In August 1947, the United States warmly welcomed the independence of India and Pakistan, looking forward to fruitful ties with both. Now, 50 years later, the US is looking back instead on a troubled and complex history of relations.
Only occasionally has Washington been able to achieve US interests in the region without offending one or the other. Suspicions engendered by partition, the unresolved issue of Kashmir, and nuclear ambitions have plagued US diplomacy. With circumstances changed in the region and internationally, there's now hope that US relations with these nations will, in future decades, be less complicated and, probably, less close.
To the dismay of Pakistanis, Americans at the outset paid more attention to India. Mohandas Gandhi's policy of nonviolence and Jawaharlal Nehru's charisma evoked wide public admiration. India received most of the favorable US news media attention. Meanwhile, the idea of partition, the concept of a religious-based state, and the austere image of Pakistan's founder, Mohammad Ali Jinnah, evoked little public enthusiasm in America.
The picture changed during the Eisenhower administration. Mr. Nehru joined with Indonesia's Sukarno, Yugoslavia's Marshall Tito, and Ghana's Kwame Nkrumah to form the Non-Aligned Movement to resist efforts to draw newly independent nations into the cold war. US aid programs in India encountered nationalist sensitivities and socialist policies and experiments. Delhi's close ties with Moscow further darkened the relationship with Washington. Not even the fact of India's strong democracy overcame these obstacles.
By contrast, Pakistan saw an opportunity in its geographic location and its military heritage to join a Western-backed security alliance, the Baghdad Pact, thus ensuring both economic and military assistance from the US and others. For the US, the relationship meant a new ally against the Soviet Union; Pakistan saw the tie more in terms of strengthening itself against India.
India reacted angrily to US military aid to Pakistan. Prime Minister Indira Gandhi, Nehru's daughter, accused the CIA of trying to undermine democratic India. But disillusionment with Washington also developed in Pakistan in 1965 during the first of two Indo-Pakistan wars. Trying to stay neutral, the US cut off arms deliveries to Pakistan. Pakistan again failed to get US support in the war of 1971, resulting in the breakup of the Muslim state; Bangladesh was created out of the former East Pakistan.
Nuclear ambitions in both nations further complicated diplomacy. In response to India's explosion of a nuclear device, Pakistan began a secret nuclear program. Because of the leverage of aid programs, Washington reacted more strongly against the Pakistan program than it did against India's. Under the pressure of the Symington and Glenn amendments to the foreign assistance act, the US was forced to stop assistance to Pakistan. But the US could only complain about India's unwillingness to sign the Nuclear Non-Proliferation Treaty.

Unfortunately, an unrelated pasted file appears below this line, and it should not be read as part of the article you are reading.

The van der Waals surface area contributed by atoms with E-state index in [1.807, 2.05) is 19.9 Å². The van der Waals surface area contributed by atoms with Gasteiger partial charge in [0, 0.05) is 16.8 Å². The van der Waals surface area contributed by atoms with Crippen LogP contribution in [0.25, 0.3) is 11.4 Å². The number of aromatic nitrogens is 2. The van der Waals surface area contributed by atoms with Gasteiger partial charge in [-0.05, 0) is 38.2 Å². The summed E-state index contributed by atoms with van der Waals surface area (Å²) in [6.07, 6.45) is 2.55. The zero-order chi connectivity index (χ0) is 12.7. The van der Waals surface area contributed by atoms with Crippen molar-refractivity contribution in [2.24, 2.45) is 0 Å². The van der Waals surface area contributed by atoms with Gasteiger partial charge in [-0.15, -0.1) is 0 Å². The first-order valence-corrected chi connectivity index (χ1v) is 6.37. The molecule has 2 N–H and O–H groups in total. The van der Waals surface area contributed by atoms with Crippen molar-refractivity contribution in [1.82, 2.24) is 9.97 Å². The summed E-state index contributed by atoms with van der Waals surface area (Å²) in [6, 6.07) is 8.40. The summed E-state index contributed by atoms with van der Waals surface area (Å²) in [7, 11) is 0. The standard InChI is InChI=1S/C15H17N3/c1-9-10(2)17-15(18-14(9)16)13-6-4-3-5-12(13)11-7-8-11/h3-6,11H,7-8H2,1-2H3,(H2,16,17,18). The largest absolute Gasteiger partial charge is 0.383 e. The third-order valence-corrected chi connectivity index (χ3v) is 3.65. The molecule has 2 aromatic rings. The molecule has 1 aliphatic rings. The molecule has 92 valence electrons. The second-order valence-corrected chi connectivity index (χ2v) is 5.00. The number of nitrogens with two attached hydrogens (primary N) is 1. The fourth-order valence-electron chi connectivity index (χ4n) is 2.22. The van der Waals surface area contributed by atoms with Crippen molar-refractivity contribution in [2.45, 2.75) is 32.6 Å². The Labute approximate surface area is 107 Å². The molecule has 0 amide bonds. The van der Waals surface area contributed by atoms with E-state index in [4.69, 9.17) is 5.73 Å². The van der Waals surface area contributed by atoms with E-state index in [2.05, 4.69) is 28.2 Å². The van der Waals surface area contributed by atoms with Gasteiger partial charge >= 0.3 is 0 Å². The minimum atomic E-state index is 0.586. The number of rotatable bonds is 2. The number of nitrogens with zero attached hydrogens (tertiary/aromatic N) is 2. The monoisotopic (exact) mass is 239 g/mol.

The picture changed again when the Soviet Union invaded Afghanistan in 1979. Pakistan became the central route for aid to the Afghan resistance movements. Aid to Islamabad was restored under a presidential waiver. The renewal of close ties lasted until the Soviet withdrawal when, in the absence of any curtailment of Pakistan's nuclear program, the presidential waiver could not be continued. Pakistan was left with Afghan refugees and unhappy memories of a quixotic US relationship.
THE two nations of South Asia remain important to the US and the world. They represent one-sixth of the world's population with significant ties to East Asia and the Middle East. Their potential for growth and development is high. Each country has serious internal problems, but hope now exists that the tension between them can be lessened. The two current prime ministers, I.K. Gujral of India and Nawaz Sharif of Pakistan, have resumed talks about their problems, including Kashmir.
For the first 50 years of independence in the subcontinent, the US saw the two major nations primarily as players in a global strategic game. With the end of the cold war, the strategic game has faded. The nuclear issue remains an obstacle to fully satisfactory relations, but, beyond that, the prospect is for a less manipulative and, probably, smoother relationship with both countries based on trade and investment.
* David D. Newsom, former undersecretary of state, is Cumming Memorial Professor of International Affairs at the University of Virginia.